In experiments reported in the journal Nature, scientists from the Howard Hughes Medical Institute have identified 10 metabolites that become more profuse in prostate cells as the cancer progresses. They identified one of these metabolites, sarcosine, as appearing to be directly related to prostate cancer cell invasion into surrounding tissue.

We constantly hear the complaint that too many men are over treated for prostate cancer and that the current diagnostic test, the PSA, is over used. The significant underlying problem is that we end up over treating early stage cancers because physicians do not know which tumors will be slow growing and which will be aggressive. They have identified a potential marker for the aggressive tumors claim the senior study author Arul Chinnaiyan, M.D., Ph.D. director of the Michigan Center for Translational Pathology and S.P. Hicks Endowed Professor of Pathology at the U-M Medical School.

The researchers have demonstrated that as prostate cancer develops and progresses in a man, sarcosine levels increase in both tumor cells and urine samples. This suggests that measuring levels of sarcosine in the urine might also provide a reliable and noninvasive method of determining which cancers are aggressive and in need of treatment and which cancers just need to be monitored. There is an even more exciting possibility that researchers might also be able to inhibit prostate cancer’s spread by designing drugs that manipulate the sarcosine pathway.

The researchers used mass spectrometry, a technique that identifies chemicals based on the size and electrical charge of their components, to compare the levels of 1,126 metabolites in healthy prostate tissue, clinically localized prostate cancer, and metastatic prostate cancer. They found that sixty different metabolites were present in tumor cells, but not in benign tissue. They also observed that about 10 molecules whose levels increased dramatically during prostate cancer progression.

They then demonstrated that “metabolomic” profiles change in predictable ways as cancer progresses so they began a more focused analyses. “We began to mine the data to look for metabolites that might serve as biomarkers or as therapeutic targets,” Chinnaiyan explained. They decided to focus on sarcosine because it was elevated in clinically localized disease and very highly elevated in metastatic cancer.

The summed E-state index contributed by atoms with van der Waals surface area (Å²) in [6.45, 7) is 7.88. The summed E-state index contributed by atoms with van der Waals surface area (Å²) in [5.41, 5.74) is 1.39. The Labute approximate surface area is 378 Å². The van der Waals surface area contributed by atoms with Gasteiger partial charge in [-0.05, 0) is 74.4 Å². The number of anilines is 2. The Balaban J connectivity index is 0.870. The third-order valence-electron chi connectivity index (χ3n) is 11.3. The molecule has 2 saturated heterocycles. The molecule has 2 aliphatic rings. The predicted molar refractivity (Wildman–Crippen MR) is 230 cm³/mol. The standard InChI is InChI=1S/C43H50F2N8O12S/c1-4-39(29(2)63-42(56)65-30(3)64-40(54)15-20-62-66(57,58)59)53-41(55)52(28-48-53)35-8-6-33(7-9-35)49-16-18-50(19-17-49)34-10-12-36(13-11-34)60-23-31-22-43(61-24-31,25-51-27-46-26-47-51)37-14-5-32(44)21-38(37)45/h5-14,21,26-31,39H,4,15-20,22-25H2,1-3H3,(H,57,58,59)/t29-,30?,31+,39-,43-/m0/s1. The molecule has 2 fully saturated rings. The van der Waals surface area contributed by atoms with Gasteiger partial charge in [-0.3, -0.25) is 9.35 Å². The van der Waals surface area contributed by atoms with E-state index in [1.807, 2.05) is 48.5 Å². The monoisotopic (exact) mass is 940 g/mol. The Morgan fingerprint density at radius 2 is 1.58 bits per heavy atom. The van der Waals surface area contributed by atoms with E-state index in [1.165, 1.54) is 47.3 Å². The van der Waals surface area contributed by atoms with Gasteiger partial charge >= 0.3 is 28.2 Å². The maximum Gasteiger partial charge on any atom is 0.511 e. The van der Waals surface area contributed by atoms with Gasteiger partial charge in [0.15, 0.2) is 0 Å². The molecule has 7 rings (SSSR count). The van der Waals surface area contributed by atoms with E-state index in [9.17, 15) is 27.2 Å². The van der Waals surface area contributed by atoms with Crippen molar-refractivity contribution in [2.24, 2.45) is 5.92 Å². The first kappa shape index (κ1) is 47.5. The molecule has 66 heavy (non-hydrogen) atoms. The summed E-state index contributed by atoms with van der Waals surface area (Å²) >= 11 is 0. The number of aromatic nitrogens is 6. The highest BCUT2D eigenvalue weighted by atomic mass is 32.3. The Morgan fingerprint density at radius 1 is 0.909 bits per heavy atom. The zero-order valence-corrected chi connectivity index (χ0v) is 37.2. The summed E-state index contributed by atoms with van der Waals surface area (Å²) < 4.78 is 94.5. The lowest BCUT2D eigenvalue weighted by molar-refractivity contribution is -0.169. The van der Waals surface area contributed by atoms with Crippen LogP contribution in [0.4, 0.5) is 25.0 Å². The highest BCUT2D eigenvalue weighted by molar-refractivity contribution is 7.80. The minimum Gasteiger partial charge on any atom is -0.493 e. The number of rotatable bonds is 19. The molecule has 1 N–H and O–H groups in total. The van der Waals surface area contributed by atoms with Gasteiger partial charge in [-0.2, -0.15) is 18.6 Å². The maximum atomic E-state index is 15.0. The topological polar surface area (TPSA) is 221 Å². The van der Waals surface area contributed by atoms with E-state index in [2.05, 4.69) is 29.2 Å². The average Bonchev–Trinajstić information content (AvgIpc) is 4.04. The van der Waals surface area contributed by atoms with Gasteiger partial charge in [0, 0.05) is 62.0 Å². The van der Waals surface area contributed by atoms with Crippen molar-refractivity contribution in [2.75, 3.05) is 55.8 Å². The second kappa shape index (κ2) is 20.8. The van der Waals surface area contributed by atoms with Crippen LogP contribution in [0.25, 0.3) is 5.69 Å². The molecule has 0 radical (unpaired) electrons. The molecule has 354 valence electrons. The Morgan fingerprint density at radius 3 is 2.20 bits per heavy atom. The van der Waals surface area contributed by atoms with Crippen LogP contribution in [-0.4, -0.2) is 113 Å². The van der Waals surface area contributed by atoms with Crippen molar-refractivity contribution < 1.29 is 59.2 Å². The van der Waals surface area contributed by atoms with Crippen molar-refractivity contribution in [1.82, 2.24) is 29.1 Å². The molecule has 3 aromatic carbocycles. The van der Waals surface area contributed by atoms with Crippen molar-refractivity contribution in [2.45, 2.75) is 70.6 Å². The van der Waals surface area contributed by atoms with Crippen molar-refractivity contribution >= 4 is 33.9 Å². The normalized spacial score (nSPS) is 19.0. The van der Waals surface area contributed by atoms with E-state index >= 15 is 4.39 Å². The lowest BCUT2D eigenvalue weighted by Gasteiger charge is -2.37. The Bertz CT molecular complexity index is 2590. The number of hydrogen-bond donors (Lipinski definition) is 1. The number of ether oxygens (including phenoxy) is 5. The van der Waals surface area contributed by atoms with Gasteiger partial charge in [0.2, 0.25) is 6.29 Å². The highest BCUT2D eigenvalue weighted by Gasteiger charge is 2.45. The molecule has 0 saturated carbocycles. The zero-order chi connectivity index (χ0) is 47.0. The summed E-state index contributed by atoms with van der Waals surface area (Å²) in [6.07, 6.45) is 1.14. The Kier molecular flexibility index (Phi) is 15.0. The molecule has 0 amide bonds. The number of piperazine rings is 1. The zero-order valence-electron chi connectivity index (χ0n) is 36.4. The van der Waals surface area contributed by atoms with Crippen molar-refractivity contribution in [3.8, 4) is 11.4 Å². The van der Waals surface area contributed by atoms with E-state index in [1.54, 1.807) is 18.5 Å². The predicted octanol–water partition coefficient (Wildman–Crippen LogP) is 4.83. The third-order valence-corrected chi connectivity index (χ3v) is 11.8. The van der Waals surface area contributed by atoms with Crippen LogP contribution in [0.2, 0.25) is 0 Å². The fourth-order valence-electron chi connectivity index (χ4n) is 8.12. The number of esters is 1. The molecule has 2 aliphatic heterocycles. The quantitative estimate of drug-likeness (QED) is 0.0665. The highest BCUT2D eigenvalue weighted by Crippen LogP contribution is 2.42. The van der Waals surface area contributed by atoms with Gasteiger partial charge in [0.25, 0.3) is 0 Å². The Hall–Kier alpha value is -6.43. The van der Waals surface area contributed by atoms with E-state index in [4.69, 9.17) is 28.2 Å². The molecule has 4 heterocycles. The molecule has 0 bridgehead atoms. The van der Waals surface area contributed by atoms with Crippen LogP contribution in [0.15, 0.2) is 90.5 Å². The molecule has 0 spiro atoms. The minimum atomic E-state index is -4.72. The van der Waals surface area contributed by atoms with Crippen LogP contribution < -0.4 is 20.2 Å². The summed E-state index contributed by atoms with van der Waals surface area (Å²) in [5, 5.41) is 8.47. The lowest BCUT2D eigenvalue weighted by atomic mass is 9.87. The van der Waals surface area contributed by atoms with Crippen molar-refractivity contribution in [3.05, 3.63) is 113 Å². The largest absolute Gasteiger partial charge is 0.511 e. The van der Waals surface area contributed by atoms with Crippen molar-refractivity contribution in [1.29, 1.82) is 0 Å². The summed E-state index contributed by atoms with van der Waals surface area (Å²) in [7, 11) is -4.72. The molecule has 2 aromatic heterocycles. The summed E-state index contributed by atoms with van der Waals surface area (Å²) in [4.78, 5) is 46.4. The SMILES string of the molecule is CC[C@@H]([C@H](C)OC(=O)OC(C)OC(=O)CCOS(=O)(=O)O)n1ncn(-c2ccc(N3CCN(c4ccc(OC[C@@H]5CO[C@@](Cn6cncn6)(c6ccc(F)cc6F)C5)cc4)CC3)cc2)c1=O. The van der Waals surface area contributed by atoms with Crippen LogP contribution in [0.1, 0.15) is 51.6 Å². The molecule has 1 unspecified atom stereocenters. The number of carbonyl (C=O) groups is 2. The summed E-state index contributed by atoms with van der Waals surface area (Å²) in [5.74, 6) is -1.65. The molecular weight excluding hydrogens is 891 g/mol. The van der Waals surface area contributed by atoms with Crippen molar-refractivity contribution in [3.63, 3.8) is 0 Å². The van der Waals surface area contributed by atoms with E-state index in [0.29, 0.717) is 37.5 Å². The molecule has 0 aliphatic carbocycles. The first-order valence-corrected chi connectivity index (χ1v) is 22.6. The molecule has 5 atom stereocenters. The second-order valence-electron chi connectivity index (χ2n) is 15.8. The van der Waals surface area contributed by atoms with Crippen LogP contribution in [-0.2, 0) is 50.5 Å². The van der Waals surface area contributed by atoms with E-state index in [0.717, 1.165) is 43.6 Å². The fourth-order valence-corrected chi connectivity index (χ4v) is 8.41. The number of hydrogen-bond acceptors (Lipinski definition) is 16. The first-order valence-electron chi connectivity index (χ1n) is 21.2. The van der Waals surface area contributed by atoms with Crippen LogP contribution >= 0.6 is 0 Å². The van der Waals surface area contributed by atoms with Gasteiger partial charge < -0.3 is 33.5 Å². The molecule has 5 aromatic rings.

They also found that there was more sarcosine in the urine of patients with prostate cancer than in healthy individuals.

The team then became interested in how sarcosine affected the behavior of cancer cells grown in the laboratory. Adding sarcosine to prostate cells, they found that benign prostate cells to become cancerous and invasive. Conversely, shutting down sarcosine production in cancer cells blocked their invasive nature.

These findings clearly suggest that drugs that alter sarcosine metabolism might be useful in treating prostate cancer, but Chinnaiyan cautions that these petri-dish findings still need further validation in animal models and then in men.

An important next step will be to do similar experiments on the other nine potential biomarkers as well as performing animal experiments with sarcosine. For reliable diagnosis of aggressive disease that will allow us to make better clinical judgments we will need to rely on panels of metabolites, not just rely on a single metabolite.

Sreekumar, A. et al. Metabolomic profiles delineate potential role for sarcosine in prostate cancer progression. Nature, February 12, 2009; Vol. 457, No. 7231, pp. 910-915

Joel T Nowak MA, MSW